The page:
Photo Credit: Yeo Kai Wen
As part of the series “getting physical with….” From The Nanyang Chronicle, Nanyang Technological University Undergraduate Jacqueline Lim dips her toes into a thrilling adventure sport each month. For this edition, Jacqueline experienced the fluid and face-paced sport of ice hockey as she joined a training session with the Singapore Ice Hockey Women’s team. Amid tottering at the edge of the rink and falling on her bottom multiple times, Jacqueline learns the hard way that achieving the grace displayed by our national ice hockey players is no mean feat.
ONE moment my eyes were focused on my skates, willing myself forward, and the next, I found myself looking at the ceiling of JCube — my bottom wet and freezing on the ice skating rink.
That was my abrupt and freezing introduction into the world of competitive ice hockey. I had agreed to train with the Singapore Ice Hockey Women’s team, and boy was I in for a spin.
As Ms Diane Foo, 35, a member of the team, helped me into my protective gear at JCube’s ice skating rink, I was haunted by one thought: I couldn’t skate if my life depended on it.
Having done a crash course on ice skating only two days before, naturally I was anxious of making a fool of myself .
I had a sinking feeling as I put on the protective gear which included a chest pad, padded hockey pants, shin pads and helmet.
The skates, socks and an oversized hockey jersey completed the ensemble that costs more than a thousand dollars.
It took me what seemed like forever to suit up — I wondered how the players did it so quickly — and when I glanced into the mirror, I realized I had ballooned to twice my usual size.
Despite the players’ bulky appearances, I was thankful the protective gear did not hamper movement.
As I stepped into the rink, I felt like I was being pushed straight into highway traffic — the hockey players were executing a drill called “suicides”, which consisted of furious sprints up and down the length of the rink.
Talk about perfect timing.
My task was equally daunting, for a beginner at least, — I was implored by Diane to try to move faster than a granny on skates.
I must have looked pretty pathetic shakily trotting on my skates as the players whizzed past me at every whistle.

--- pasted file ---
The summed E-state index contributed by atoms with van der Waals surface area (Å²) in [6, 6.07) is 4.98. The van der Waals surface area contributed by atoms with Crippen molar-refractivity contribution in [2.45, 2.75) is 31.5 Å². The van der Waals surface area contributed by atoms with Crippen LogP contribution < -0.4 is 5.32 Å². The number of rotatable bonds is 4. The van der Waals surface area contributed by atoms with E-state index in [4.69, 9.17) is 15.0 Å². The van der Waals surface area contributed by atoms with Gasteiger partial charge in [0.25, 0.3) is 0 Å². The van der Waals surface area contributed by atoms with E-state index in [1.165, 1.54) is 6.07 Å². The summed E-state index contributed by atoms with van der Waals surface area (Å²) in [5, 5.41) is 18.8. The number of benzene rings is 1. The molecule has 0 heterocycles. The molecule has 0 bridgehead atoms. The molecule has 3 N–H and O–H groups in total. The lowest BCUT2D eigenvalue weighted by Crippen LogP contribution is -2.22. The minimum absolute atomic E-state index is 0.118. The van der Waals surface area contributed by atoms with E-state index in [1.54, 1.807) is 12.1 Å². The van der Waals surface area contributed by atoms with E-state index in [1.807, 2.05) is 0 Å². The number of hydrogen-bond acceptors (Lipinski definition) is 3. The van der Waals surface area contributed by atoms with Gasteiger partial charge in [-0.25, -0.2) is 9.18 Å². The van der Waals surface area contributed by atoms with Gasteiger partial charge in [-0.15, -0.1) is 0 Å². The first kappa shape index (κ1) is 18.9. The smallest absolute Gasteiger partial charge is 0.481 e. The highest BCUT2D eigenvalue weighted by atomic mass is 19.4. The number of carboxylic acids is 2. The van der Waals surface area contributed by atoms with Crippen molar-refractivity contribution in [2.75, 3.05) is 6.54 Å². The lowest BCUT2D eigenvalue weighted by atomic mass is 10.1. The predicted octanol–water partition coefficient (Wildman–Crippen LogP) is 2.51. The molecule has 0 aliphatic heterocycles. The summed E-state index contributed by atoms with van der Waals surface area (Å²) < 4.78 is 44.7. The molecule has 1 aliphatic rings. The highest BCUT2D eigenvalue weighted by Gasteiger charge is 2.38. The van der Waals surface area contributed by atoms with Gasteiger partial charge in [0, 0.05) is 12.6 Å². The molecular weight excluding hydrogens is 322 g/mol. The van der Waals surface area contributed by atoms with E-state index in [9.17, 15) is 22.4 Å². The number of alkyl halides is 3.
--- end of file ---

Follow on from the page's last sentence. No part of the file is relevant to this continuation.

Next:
It didn’t make me feel any better when they started doing “suicides” backwards.
As the team broke into pairs to practise puck handling drills, I discovered that I could actually skate better with my eyes on the puck.
Diane confirmed that ice hockey was one of the best ways to pick up ice skating as beginners tend to focus less on maintaining their balance and more on the puck – ironically speeding up the learning process.
If only I had known earlier.
I got to speak more with Diane as the players began a friendly match among themselves in preparation for a regional competition in Kuala Lumpur, Malaysia.
Source: Video Department of the Nanyang Chronicle
Contrary to popular belief, ice hockey is not as rough or as dangerous as it is so often made out to be, as players are governed by strict rules that forbid excessive body contact and cheap shots.
With 15 years of experience under her belt, Diane enthusiastically gushed that her love for the sport sprouted from The Mighty Ducks — a movie about ice hockey.
The secretary of the Singapore Ice Hockey Association shared that being a competitive player had its perks and drawbacks. For example, players were always at risk of major injuries such a concussions and broken legs.
Training till 2am every Friday is also not something many people can commit to. Holding down a full-time job makes it even harder, added Diane.
But it is the opportunity to compete on an international stage that drives her to pour in a copious amount of time and effort into this fast-paced, exhilarating sport.
“I also get to make a lot of friends from different countries,” said Diane.
With Diane’s words in mind, I was resolute. While I lacked the finesse of the players I trained with, I was sure that one day, I would hold my own in the game — frozen bottom or not.